Half a croissant, on a plate, with a sign in front of it saying '50c'
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Blue Wine

There's no such thing? You've got to be kidding me.
  [vote for,

I can't find anything but wine brands named "Blue Wine" and the attached photoshop mockup.

If the unthinkable is true, nobody has ever made blue wine before, then the idea is to get to work and fill this obvious void.

Grapes could be grown in any color with a little work. I'm not willing to accept that it can't be done. Whether or not it should be done is hardly debatable. As shown in the attached link, blue wine is much more beautiful and inviting than that red colored crap.

doctorremulac3, May 01 2012

Only thing I could find http://www.flickr.c...onhaupt/2637116954/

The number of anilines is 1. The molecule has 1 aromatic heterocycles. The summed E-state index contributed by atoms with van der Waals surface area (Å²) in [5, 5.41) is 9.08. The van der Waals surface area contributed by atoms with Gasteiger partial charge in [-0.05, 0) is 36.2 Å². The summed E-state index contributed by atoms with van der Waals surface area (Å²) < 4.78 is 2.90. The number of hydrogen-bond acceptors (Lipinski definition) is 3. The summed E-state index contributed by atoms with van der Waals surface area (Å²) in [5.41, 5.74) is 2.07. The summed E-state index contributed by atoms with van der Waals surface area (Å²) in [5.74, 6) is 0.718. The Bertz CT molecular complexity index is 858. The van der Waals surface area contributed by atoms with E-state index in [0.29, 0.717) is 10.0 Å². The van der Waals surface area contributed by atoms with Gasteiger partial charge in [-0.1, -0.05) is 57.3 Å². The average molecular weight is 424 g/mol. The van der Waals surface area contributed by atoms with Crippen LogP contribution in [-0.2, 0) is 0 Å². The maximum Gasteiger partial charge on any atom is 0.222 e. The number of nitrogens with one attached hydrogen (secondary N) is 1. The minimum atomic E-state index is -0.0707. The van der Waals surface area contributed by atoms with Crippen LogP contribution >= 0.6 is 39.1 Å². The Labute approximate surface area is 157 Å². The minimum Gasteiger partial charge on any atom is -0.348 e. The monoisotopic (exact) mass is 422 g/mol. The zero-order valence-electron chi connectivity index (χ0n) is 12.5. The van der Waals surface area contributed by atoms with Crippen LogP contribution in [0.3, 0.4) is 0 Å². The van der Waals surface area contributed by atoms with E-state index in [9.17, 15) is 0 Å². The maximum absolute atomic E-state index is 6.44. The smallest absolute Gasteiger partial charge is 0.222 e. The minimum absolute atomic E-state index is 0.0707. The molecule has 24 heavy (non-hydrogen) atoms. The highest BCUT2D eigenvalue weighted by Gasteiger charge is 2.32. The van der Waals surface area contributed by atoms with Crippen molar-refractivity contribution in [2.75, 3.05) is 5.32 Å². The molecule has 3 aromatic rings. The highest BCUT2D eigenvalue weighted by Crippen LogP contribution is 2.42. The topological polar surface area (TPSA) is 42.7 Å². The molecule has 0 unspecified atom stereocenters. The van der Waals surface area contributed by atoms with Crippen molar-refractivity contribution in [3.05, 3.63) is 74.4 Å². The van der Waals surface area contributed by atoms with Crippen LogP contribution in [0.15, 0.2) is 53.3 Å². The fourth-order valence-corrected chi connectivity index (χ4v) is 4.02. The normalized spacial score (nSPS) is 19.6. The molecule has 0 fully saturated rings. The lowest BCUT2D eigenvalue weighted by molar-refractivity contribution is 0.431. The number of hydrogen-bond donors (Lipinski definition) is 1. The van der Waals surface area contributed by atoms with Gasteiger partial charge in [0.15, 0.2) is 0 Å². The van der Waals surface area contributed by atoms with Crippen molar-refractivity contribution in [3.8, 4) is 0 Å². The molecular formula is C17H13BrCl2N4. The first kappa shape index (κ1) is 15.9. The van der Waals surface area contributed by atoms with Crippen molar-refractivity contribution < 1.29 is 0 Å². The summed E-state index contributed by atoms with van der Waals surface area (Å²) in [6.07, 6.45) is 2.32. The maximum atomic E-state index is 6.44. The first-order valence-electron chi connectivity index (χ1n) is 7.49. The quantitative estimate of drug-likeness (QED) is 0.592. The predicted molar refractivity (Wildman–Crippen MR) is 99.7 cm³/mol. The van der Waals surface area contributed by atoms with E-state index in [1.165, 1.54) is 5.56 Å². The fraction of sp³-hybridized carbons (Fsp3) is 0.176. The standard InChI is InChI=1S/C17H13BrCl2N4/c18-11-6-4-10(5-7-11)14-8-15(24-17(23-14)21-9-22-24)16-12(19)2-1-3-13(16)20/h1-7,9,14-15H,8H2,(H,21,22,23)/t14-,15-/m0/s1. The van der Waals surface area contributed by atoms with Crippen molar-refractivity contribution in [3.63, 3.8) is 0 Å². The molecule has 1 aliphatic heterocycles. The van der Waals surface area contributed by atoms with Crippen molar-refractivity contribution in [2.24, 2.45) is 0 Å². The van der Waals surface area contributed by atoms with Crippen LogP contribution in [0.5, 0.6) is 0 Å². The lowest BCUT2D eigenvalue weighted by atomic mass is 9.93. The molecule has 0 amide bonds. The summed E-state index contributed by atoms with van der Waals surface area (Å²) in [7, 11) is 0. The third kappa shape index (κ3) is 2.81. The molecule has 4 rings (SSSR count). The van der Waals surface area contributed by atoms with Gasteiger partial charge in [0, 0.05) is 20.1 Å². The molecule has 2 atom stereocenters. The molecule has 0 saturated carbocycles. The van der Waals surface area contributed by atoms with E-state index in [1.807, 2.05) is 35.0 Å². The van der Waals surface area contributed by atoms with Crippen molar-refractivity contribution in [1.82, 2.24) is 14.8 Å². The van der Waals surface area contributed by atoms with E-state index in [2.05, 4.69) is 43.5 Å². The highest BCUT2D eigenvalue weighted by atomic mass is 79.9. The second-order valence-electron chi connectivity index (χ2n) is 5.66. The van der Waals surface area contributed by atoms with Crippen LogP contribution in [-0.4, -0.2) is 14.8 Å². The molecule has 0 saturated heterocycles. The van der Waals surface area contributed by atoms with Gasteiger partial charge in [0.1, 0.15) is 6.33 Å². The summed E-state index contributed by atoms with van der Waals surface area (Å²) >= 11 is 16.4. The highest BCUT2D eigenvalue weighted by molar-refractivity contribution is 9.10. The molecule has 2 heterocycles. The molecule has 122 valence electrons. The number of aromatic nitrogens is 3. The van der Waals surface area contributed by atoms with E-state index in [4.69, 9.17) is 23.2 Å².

Probably windex like the one anno says. I'm sure Windex has quite a kick, but it's hardly gonna win any wine competitions. [doctorremulac3, May 01 2012]

Blue nun - actually blue http://gallery.phot...hoto/3564662-lg.jpg
[normzone, May 01 2012]

Blueberry Wine http://www.edengate.com.au/products.html
Looks sorta blue, Though blue food should probably be a warning that there's something wrong. [UnaBubba, May 01 2012]

(?) Quandong wines and meads http://www.chateaud...9aae3fe0cefd2307ecd
Bluish-purple. Tastes pretty bloody good. [UnaBubba, May 01 2012]

Blueberry wine in a glass. http://www.drinkfru...com/blueberry-wine/
[2 fries shy of a happy meal, May 02 2012]

Blue agave wine. http://www.flickr.c...202@N08/4706468945/
[2 fries shy of a happy meal, May 02 2012]

E133 : Brilliant blue http://en.wikipedia.../Brilliant_Blue_FCF
The colouring for Curaçao. Already generally regarded as safe. [Loris, May 02 2012]

GRENOUILLE, from FROGs http://en.wikipedia.org/wiki/GRENOUILLE
Mountweazel, my ass... [4whom, May 02 2012]